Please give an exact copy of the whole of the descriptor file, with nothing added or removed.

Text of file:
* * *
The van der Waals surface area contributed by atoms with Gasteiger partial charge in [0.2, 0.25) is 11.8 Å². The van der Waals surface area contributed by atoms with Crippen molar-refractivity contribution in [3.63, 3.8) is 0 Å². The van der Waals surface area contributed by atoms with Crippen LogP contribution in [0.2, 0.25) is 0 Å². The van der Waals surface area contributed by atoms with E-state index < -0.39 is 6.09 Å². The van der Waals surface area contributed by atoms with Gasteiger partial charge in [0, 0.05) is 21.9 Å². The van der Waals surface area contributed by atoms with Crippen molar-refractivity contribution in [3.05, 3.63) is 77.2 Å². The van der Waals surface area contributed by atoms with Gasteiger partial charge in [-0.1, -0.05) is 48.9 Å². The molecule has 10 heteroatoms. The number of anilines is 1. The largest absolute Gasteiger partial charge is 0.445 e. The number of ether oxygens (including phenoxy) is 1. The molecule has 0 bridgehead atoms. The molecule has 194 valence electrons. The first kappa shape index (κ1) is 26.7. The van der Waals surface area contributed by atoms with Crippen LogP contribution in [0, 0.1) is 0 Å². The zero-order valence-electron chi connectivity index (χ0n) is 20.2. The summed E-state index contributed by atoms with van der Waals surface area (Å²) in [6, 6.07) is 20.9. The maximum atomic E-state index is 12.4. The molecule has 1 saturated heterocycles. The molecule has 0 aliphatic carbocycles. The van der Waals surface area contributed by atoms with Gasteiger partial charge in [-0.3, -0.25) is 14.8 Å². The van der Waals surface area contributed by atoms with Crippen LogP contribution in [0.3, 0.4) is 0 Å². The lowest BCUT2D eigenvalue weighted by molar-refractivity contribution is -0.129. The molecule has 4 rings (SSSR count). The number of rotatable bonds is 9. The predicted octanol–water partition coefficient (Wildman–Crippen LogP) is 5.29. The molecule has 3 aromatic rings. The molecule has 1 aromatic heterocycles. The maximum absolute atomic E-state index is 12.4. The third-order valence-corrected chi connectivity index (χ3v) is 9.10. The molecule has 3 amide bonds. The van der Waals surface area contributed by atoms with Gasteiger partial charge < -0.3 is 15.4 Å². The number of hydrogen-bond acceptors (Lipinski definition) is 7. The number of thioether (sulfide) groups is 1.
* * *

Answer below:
The van der Waals surface area contributed by atoms with Gasteiger partial charge in [0.2, 0.25) is 11.8 Å². The van der Waals surface area contributed by atoms with Crippen molar-refractivity contribution in [3.63, 3.8) is 0 Å². The van der Waals surface area contributed by atoms with Crippen LogP contribution in [0.2, 0.25) is 0 Å². The van der Waals surface area contributed by atoms with E-state index < -0.39 is 6.09 Å². The van der Waals surface area contributed by atoms with Gasteiger partial charge in [0, 0.05) is 21.9 Å². The van der Waals surface area contributed by atoms with Crippen molar-refractivity contribution in [3.05, 3.63) is 77.2 Å². The van der Waals surface area contributed by atoms with Gasteiger partial charge in [-0.1, -0.05) is 48.9 Å². The molecule has 10 heteroatoms. The number of anilines is 1. The largest absolute Gasteiger partial charge is 0.445 e. The number of ether oxygens (including phenoxy) is 1. The molecule has 0 bridgehead atoms. The molecule has 194 valence electrons. The first kappa shape index (κ1) is 26.7. The van der Waals surface area contributed by atoms with Crippen LogP contribution in [0, 0.1) is 0 Å². The zero-order valence-electron chi connectivity index (χ0n) is 20.2. The summed E-state index contributed by atoms with van der Waals surface area (Å²) in [6, 6.07) is 20.9. The maximum atomic E-state index is 12.4. The molecule has 1 saturated heterocycles. The molecule has 0 aliphatic carbocycles. The van der Waals surface area contributed by atoms with Gasteiger partial charge in [-0.3, -0.25) is 14.8 Å². The van der Waals surface area contributed by atoms with Crippen LogP contribution in [0.3, 0.4) is 0 Å². The lowest BCUT2D eigenvalue weighted by molar-refractivity contribution is -0.129. The molecule has 4 rings (SSSR count). The number of rotatable bonds is 9. The predicted octanol–water partition coefficient (Wildman–Crippen LogP) is 5.29. The molecule has 3 aromatic rings. The molecule has 1 aromatic heterocycles. The maximum absolute atomic E-state index is 12.4. The third-order valence-corrected chi connectivity index (χ3v) is 9.10. The molecule has 3 amide bonds. The van der Waals surface area contributed by atoms with Gasteiger partial charge < -0.3 is 15.4 Å². The number of hydrogen-bond acceptors (Lipinski definition) is 7. The number of thioether (sulfide) groups is 1.